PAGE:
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U.K. Parliament gets new chance to offer options on Brexit

The chief executive of industrial manufacturer Siemens U.K. said the country's political chaos was making the U.K. a "laughing stock"


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LONDON – Britain’s Parliament gets another chance Monday to offer a way forward on Britain’s stalled divorce from the European Union, holding a series of votes on Brexit alternatives in an attempt to find the elusive idea that can command a majority.

With just 12 days until the U.K. must come up with a new plan or crash out of the bloc, the House of Commons was considering a variety of alternatives to Prime Minister Theresa May’s unpopular Brexit deal. Two ideas – staying in the EU customs union or holding a second referendum on Brexit – have emerged as the most likely plans to succeed.

May has ruled out both those ideas. But the divorce deal she negotiated with the EU has been rejected by Parliament three times, leaving Britain less than two weeks from a no-deal Brexit that could cause turmoil for people and businesses on both sides of the Channel.

The chief executive of industrial manufacturer Siemens U.K. implored British lawmakers to unite around a compromise Brexit deal, saying the country’s political chaos was making the U.K. a “laughing stock.”


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Juergen Maier urged lawmakers to keep Britain in a customs union with the EU, saying that would allow frictionless trade to continue. In a letter published by the Politico website, Maier said “where the U.K. used to be beacon for stability, we are now becoming a laughing stock.”

May’s spokesman, James Slack, said the prime minister understood that “business wants certainty,” and urged lawmakers to support May’s thrice-rejected Brexit deal.

May could try to bring her Brexit agreement back for a fourth time later this week. Slack said the prime minister “believes there is a majority in the House for leaving in an orderly way with a deal,” and her agreement was the best on offer.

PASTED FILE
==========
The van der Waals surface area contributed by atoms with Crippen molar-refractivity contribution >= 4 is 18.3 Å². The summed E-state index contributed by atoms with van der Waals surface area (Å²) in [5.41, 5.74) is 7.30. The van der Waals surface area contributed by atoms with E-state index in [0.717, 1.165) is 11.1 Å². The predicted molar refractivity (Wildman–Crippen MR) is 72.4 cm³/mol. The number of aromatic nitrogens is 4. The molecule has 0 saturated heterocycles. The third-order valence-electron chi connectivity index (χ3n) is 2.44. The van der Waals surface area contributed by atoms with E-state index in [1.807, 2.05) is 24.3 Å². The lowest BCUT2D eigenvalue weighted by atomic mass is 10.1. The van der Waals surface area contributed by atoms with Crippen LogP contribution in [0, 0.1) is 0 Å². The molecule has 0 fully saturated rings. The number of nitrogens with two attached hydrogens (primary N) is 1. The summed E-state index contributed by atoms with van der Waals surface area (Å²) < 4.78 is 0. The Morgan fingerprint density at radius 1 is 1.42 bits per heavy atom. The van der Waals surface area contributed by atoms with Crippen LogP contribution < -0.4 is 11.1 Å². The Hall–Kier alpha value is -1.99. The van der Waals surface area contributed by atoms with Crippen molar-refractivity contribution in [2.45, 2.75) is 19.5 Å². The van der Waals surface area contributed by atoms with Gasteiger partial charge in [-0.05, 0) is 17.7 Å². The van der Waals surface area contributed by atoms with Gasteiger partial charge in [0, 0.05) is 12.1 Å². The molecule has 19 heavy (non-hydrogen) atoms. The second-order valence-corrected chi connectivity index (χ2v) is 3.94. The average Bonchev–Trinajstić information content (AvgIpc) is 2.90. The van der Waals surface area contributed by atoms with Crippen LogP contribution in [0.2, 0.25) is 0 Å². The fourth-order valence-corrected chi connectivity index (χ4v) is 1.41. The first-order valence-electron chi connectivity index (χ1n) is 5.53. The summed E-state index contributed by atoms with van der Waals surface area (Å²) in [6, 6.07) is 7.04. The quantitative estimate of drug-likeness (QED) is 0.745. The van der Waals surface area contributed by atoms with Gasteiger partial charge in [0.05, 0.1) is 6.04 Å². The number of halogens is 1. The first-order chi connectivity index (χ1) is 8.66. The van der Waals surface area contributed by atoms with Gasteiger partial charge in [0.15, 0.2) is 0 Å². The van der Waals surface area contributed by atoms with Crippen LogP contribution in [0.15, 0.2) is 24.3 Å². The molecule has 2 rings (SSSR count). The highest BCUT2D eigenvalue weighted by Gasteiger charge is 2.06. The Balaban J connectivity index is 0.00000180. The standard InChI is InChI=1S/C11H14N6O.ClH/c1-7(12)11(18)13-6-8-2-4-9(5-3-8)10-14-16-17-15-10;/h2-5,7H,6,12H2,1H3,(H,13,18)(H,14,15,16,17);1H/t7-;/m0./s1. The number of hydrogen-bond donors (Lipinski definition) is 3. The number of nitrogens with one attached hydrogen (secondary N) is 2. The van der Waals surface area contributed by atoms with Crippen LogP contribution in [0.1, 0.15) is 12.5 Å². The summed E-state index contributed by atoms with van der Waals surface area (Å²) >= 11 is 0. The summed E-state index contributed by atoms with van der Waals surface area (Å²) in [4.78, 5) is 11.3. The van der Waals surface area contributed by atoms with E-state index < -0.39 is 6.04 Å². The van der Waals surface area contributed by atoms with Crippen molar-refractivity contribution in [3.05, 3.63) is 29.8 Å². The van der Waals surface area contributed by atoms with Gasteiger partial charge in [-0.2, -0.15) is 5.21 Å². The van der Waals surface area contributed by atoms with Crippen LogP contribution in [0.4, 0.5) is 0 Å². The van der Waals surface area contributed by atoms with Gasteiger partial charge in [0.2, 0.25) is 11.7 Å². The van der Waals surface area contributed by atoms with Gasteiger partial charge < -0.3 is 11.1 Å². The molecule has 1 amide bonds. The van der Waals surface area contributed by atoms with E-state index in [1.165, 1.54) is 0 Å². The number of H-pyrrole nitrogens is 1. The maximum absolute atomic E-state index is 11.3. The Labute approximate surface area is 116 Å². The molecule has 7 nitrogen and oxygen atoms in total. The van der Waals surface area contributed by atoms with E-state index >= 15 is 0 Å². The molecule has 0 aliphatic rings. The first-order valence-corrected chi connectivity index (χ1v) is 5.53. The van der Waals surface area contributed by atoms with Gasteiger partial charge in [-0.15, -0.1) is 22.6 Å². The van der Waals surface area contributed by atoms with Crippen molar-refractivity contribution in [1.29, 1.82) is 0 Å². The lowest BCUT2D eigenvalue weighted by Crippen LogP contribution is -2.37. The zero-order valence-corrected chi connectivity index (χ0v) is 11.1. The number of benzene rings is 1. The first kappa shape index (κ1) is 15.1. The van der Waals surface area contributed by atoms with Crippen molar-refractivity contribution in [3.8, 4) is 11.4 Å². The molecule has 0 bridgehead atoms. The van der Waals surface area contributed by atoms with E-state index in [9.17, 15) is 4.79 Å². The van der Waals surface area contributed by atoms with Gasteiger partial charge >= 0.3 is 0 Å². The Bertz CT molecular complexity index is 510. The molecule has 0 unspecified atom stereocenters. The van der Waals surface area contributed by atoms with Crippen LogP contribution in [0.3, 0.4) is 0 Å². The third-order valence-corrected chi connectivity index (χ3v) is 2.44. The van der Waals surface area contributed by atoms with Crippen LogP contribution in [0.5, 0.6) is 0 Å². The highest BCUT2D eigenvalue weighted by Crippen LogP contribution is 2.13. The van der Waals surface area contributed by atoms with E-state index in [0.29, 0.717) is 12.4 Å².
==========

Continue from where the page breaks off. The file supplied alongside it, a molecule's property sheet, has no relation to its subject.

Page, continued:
Slack rejected speculation that the government could take drastic action, such as asking Queen Elizabeth II to suspend Parliament or getting her to refuse to sign legislation.

“We don’t have any intention of involving the queen,” he said.

Monday’s votes in Parliament follow an earlier round last week in which none of the eight Brexit options on offer secured a majority.

Staying in the EU customs union or holding a new Brexit referendum were on the table Monday, along with other “soft Brexit” alternatives and a call for a no-deal Brexit in which Britain leaves the EU without a deal on April 12.

The range of choices, and lack of consensus, reflect a Parliament and a government deeply divided over how – and whether – to leave the EU.

Justice Secretary David Gauke said leaving the bloc without a deal was “not the responsible thing for a government to do.”

But his Cabinet colleague Liz Truss said it would be better than a soft Brexit.

“I think that we are well prepared for no deal,” Truss, who is chief secretary to the Treasury, told the BBC. “I don’t have any fear of no deal.”

The divisions within May’s government over what to do next have left many Britons exasperated – including Conservative Party lawmakers.

Chief Whip Julian Smith, whose job is to ensure that Conservative legislators vote for government-backed policies, called the public Cabinet squabbling “the ”worst example of ill-discipline in British political history.”

May has less than two weeks to bridge the hostile divide that separates those in her government who want to sever links with the EU and those who want to keep the ties that have bound Britain to the bloc for almost 50 years.

EU leaders will hold a special summit on April 10 to consider any request from Britain for a longer delay to Brexit — or to make last-minute preparations for Britain’s departure without a deal two days later.

European Commission chief Jean-Claude Juncker said Monday that it was time for the British Parliament to spell out what it wanted on Brexit.

“A sphinx is an open book in direct comparison with the British Parliament,” he told the Saarland state legislature in Saarbruecken, Germany. “We must get the sphinx to talk now. Enough of the long silence.”

Geir Moulson in Berlin contributed to this story.


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